For anyone dealing with an illness, grief, loss, and subsequent anxiety it causes or the loss of a loved one, the holidays can be a time of sadness, pain, anger, or dread. It can be difficult to cope, especially when you see the sights and sounds of holiday happiness all around you.
The ebb and flow of grief can become overwhelming with waves of memories, particularly during Valentine’s Day, Thanksgiving, and Christmas. Grief can also magnify the stress and anxiety that is often already a part of the holidays.
How can you begin to fill the emptiness you feel when it seems that everyone else is overflowing with joy? There are a few strategies that you can employ to help you get through this time.
Offer Yourself Some Grace
One of the best things you can do is give yourself permission to feel whatever it is you’re feeling. Try not to fall prey to the belief that you have to feel a certain way or do certain things in order to make the holiday “normal.” If you feel sad, allow the tears to come; if you feel angry, allow yourself to vent some steam.
Be Kind to Yourself
It’s important that you get the rest and nourishment you need and try not to take on more than you can handle. If you need to be alone, then honor that. If you crave the company and affection of others, seek it out. Do whatever feels right to you during this difficult time.
Ask For and Accept Help
The holiday season is no time to feign strength and independence when you’re grieving a death. You will need the help and support of others to get through, so don’t feel as if you are a burden. People generally receive satisfaction and even joy from helping those they care about.
After a death, people often desire to help but simply don’t know how. If you need someone to help you prepare meals, shop, or decorate, this is the time to speak up and make your needs known. Quite often, they will be delighted to feel like they are helping you in some way.
The same holds true for your emotional needs. Friends and family members might feel uncomfortable talking about your grief. They might think that you don’t want to talk about it and don’t want to be reminded of your pain.
The American Psychological Association (APA) notes that not talking about someone’s death lead to isolation and discourage those who are there to support you. Again, you will have to tell your loved ones the best way that they can help you. If you want to talk about what you’re going through, or you just need a shoulder to cry on, let them know.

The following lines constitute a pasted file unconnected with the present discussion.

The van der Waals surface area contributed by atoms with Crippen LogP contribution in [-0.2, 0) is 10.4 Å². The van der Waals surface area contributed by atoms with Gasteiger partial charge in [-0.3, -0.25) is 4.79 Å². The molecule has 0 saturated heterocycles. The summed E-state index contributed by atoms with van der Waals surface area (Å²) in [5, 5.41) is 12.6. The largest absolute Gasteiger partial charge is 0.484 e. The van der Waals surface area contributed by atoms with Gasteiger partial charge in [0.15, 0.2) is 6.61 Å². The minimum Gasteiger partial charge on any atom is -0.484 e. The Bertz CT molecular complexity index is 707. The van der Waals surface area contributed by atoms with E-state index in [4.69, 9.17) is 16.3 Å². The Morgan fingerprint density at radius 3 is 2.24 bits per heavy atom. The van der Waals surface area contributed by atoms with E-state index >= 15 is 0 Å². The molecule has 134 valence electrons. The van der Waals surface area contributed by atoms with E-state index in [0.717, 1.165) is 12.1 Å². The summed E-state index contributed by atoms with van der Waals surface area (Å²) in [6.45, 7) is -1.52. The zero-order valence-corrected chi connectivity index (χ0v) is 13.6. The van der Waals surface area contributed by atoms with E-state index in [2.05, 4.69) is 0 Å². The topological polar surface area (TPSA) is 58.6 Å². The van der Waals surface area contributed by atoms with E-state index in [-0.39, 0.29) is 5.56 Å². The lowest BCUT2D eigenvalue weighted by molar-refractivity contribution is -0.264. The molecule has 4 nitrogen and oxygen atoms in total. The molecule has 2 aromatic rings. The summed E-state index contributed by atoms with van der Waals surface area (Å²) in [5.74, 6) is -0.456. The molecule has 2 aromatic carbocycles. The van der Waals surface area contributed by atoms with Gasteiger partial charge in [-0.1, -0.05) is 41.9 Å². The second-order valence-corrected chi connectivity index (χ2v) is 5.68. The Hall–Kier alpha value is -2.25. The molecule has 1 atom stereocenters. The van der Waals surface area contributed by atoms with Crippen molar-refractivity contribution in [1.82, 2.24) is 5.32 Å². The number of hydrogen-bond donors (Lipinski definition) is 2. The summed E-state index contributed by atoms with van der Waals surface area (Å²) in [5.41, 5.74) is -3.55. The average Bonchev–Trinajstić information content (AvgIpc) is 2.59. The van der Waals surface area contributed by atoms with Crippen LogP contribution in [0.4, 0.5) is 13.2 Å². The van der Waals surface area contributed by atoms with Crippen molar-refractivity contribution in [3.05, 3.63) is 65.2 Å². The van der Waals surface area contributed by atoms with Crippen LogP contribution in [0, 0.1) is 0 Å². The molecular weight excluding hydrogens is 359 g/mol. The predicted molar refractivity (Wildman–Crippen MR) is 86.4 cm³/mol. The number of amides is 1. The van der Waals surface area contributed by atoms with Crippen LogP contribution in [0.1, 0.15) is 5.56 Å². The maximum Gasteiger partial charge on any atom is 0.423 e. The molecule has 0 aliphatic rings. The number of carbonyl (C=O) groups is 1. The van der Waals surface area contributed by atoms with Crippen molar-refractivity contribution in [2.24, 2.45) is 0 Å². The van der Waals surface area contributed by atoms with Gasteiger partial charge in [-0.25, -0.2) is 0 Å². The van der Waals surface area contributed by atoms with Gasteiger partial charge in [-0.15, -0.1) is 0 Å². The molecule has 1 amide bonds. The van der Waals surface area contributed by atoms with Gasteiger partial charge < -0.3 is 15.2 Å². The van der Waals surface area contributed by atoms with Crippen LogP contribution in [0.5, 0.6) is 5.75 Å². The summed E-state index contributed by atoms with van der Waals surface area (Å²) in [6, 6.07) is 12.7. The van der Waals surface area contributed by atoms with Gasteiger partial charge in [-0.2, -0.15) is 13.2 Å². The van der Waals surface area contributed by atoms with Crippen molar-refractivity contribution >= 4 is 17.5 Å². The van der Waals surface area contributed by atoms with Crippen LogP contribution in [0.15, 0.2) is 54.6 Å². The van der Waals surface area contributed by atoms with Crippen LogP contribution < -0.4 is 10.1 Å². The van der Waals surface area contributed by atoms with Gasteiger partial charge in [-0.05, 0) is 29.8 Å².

Sharing your feelings is often the best way to get through them and finding people you can talk to will help. Friendsand relativescan be a great support during times of grief. However, they might be coping with their own feelings or so immersed in the holidays that they cannot offer the support you need.
Another good option is to look for a licensed therapist for individual or group therapies. Support group members often make friends that end up being a source of comfort and care for many years to come.
A loss, whether it be a parent, sibling, child, or friend is a very personal matter. Your loss seems like the worst possible thing that could have happened to youand it can be exponential during the holiday season.
When you lose a significant person from your life, whatever the relationship, it hurts and nothing takes away from your right to feel the loss and grieve the absence of that person from your life.
Make a Difference
Many people like to help others in large or small ways during the holiday season. We may drop our change in a charity basket, purchase a gift for a needy child, or donate to a favorite organization. This can help us feel like we are contributing to the greater good.
Likewise, helping improve the lives of others can help take the focus off your loss.Many studies demonstratethat volunteering can be beneficial to our mental health, particularly as we ageand also during the holidays.
Consider volunteering at a nursing home, hospital, hospice, children’s shelter, or soup kitchen. You can also find a way to help another family member or friend who may need it. Any of these things can prove cathartic and help in the healing process.
Don’t Make Comparisons
It’s easy to see other people or families enjoying holiday festivities and compare their experience to what you feel during this difficult time. This may make you feel worse or that you’re lacking in some fashion.
Keep in mind that the holidays are stressful for most people and they are rarely the “magical” gatherings depicted in greeting cards, movies, or on television. Try to embrace what you have rather than compare it to what you think others have.
A Word From Foundations Counseling
As difficult as it seems, you will survive the holidays in one piece. Because of your grief, this holiday might prove to be a very difficult experience. However, you will get through it and come out on the other side stronger than before. You don’t necessarily have to enjoy the holidays or even go through the motions of pretending to enjoy the festivities.
That said, it’s also fine to have a good time in spite of your grief. If happiness slips through your window of grief, allow it to happen and enjoy it. You won’t be doing your loved one an injustice by feeling joyous. The best gift you can give anyone you love is that of being true to yourself and living your life to the fullest, even as you adjust to the loss and remember your loved one.
If you may be experiencing symptoms caused by grief and loss during the holiday season or for more information about the positive effects of counseling for grief and loss, please contact Foundations Counseling today.